Towards the end of July, website Venturebeat incorrectly reported that Google had bought game streaming service Twitch. That purchase was, according to Venturebeat, a done-deal with Google forking out $1 billion.
Turns out that Venturebeat was incorrect, because online retailer Amazon has in fact purchased Twitch for $970 million. That deal is super official and finalised; press releases and everything. The actual take-over is scheduled to be complete “in the second half of 2014”.
Incidentally, this now makes all the upset towards Google (caused by the news that Twitch was now blocking copyrighted music from archived videos) entirely unfounded. At the time, everyone (including us) assumed that this new Twitch rule was thanks to Google’s buyout, seeing as similar things happened on YouTube, and Google owns YouTube as well. Silly us.
Below you can find the complete press release that Twitch and Amazon fired out shortly after the deal was finalised. It’s going to be really interesting to see what Amazon brings to the table for Twitch, and vice-versa. I’m guessing links to purchase games on Amazon that pop up during game broadcasts. Or is that too obvious?
SEATTLE—August 25, 2014—Amazon.com, Inc. (NASDAQ: AMZN) today announced that it has reached an agreement to acquire Twitch Interactive, Inc., the leading live video platform for gamers. In July, more than 55 million unique visitors viewed more than 15 billion minutes of content on Twitch produced by more than 1 million broadcasters, including individual gamers, pro players, publishers, developers, media outlets, conventions and stadium-filling esports organizations.
“Broadcasting and watching gameplay is a global phenomenon and Twitch has built a platform that brings together tens of millions of people who watch billions of minutes of games each month – from The International, to breaking the world record for Mario, to gaming conferences like E3. And, amazingly, Twitch is only three years old,” said Jeff Bezos, founder and CEO of Amazon.com. “Like Twitch, we obsess over customers and like to think differently, and we look forward to learning from them and helping them move even faster to build new services for the gaming community.”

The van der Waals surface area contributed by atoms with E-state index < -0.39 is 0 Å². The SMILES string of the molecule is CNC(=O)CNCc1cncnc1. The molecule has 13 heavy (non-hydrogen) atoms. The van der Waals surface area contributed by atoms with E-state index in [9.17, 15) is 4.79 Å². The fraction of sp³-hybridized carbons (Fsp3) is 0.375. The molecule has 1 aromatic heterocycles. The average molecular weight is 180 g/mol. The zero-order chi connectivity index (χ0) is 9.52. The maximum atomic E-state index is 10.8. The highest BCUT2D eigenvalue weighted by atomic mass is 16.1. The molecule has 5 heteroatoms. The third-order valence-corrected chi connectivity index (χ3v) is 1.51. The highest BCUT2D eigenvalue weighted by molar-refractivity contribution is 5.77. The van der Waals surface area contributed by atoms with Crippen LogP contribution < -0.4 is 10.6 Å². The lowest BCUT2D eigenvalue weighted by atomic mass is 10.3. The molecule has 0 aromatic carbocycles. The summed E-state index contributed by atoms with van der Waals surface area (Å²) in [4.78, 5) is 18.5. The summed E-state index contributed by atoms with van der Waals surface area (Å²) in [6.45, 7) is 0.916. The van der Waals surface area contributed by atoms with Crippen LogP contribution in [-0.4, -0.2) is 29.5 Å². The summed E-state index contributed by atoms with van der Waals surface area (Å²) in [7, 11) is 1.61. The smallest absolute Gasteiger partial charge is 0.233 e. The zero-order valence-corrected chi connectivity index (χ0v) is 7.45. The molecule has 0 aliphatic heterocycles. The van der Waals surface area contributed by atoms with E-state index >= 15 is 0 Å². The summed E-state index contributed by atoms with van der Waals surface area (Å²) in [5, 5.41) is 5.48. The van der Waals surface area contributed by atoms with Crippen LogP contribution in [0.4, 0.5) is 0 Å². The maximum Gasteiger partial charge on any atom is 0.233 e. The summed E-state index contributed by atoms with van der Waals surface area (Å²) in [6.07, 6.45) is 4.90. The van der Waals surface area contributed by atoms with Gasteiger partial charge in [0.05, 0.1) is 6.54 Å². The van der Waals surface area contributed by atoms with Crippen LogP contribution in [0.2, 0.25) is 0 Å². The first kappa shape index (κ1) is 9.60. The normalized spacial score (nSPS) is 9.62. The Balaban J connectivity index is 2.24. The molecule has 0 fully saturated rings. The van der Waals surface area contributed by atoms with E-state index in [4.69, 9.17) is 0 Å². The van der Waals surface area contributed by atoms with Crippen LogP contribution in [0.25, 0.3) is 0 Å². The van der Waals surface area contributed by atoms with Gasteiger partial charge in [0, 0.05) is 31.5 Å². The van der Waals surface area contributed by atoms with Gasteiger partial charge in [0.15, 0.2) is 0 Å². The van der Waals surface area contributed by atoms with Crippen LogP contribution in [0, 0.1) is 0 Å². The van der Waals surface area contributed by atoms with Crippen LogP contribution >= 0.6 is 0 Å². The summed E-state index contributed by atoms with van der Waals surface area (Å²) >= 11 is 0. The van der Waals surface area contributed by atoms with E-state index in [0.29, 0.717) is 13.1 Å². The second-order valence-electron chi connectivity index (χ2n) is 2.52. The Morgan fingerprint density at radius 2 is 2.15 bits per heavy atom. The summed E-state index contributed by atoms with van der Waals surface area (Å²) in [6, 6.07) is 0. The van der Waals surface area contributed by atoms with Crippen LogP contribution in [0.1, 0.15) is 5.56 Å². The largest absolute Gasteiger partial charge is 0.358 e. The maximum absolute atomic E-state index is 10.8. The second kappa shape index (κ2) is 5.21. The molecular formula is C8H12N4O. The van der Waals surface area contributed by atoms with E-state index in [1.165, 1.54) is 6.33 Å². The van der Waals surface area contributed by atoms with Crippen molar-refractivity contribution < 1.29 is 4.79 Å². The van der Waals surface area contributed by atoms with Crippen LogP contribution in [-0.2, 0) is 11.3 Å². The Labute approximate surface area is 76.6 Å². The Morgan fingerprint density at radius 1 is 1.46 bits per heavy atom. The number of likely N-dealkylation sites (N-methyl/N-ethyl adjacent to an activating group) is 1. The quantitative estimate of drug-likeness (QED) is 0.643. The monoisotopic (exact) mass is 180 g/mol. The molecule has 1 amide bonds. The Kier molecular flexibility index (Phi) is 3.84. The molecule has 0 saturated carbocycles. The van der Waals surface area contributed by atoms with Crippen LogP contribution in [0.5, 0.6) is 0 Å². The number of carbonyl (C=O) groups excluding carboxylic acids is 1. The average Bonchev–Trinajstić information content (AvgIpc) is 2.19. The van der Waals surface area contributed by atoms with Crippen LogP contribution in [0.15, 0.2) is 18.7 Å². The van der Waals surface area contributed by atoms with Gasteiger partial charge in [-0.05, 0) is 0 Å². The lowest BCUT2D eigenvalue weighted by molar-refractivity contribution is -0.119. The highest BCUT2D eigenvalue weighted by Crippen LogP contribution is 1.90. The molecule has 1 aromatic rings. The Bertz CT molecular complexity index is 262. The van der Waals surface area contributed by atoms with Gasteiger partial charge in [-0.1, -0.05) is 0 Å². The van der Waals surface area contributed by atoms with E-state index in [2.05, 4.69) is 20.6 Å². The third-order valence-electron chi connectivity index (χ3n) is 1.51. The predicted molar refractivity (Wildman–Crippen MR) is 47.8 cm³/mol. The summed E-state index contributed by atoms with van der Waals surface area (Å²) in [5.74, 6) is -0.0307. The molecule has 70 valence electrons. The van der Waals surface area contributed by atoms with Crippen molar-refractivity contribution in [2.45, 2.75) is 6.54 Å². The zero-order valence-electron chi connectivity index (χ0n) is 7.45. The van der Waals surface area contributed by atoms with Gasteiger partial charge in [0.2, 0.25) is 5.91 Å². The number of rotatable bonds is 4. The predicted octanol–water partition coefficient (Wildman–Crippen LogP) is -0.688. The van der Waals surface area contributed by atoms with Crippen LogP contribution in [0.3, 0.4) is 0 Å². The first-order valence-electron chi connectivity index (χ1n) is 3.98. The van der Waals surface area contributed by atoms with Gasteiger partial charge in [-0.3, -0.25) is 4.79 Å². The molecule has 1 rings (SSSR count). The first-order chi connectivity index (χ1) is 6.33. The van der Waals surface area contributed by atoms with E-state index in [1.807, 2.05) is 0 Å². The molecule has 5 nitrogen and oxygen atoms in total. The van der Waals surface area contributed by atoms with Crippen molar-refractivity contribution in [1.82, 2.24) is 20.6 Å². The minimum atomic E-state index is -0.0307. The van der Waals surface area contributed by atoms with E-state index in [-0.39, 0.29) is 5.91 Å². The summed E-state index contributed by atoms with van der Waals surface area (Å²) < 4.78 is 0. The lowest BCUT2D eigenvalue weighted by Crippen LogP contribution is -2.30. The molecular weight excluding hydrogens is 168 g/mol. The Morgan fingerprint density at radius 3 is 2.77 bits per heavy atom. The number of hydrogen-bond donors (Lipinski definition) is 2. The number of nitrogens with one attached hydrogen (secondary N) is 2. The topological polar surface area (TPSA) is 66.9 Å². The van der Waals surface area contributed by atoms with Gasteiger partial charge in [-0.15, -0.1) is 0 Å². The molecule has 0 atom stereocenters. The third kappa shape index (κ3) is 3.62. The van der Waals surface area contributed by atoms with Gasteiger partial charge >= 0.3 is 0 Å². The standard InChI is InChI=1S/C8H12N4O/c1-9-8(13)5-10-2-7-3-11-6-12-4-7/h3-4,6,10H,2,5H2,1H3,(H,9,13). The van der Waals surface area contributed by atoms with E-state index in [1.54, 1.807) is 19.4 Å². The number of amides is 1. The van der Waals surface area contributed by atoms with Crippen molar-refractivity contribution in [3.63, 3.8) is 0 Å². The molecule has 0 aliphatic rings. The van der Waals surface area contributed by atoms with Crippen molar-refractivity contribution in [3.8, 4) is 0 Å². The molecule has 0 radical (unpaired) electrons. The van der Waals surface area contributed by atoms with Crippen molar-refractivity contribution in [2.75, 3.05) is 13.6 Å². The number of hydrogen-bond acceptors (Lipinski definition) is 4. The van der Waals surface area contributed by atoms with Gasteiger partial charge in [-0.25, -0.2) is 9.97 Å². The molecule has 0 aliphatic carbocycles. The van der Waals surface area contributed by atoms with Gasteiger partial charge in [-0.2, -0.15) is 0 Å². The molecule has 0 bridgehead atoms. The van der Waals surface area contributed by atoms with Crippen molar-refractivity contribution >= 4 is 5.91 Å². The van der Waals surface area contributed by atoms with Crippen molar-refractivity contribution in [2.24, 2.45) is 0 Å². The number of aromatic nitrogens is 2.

“Amazon and Twitch optimize for our customers first and are both believers in the future of gaming,” said Twitch CEO Emmett Shear. “Being part of Amazon will let us do even more for our community. We will be able to create tools and services faster than we could have independently. This change will mean great things for our community, and will let us bring Twitch to even more people around the world.”
Twitch launched in June 2011 to focus exclusively on live video for gamers. Under the terms of the agreement, which has been approved by Twitch’s shareholders, Amazon will acquire all of the outstanding shares of Twitch for approximately $970 million in cash, as adjusted for the assumption of options and other items. Subject to customary closing conditions, the acquisition is expected to close in the second half of 2014.
There’s also a letter from the Twitch CEO that you can read over on their website. The gist of it and probably the bit you’re most concerned about is this: “We chose Amazon because they believe in our community, they share our values and long-term vision, and they want to help us get there faster. We’re keeping most everything the same: our office, our employees, our brand, and most importantly our independence. But with Amazon’s support we’ll have the resources to bring you an even better Twitch.”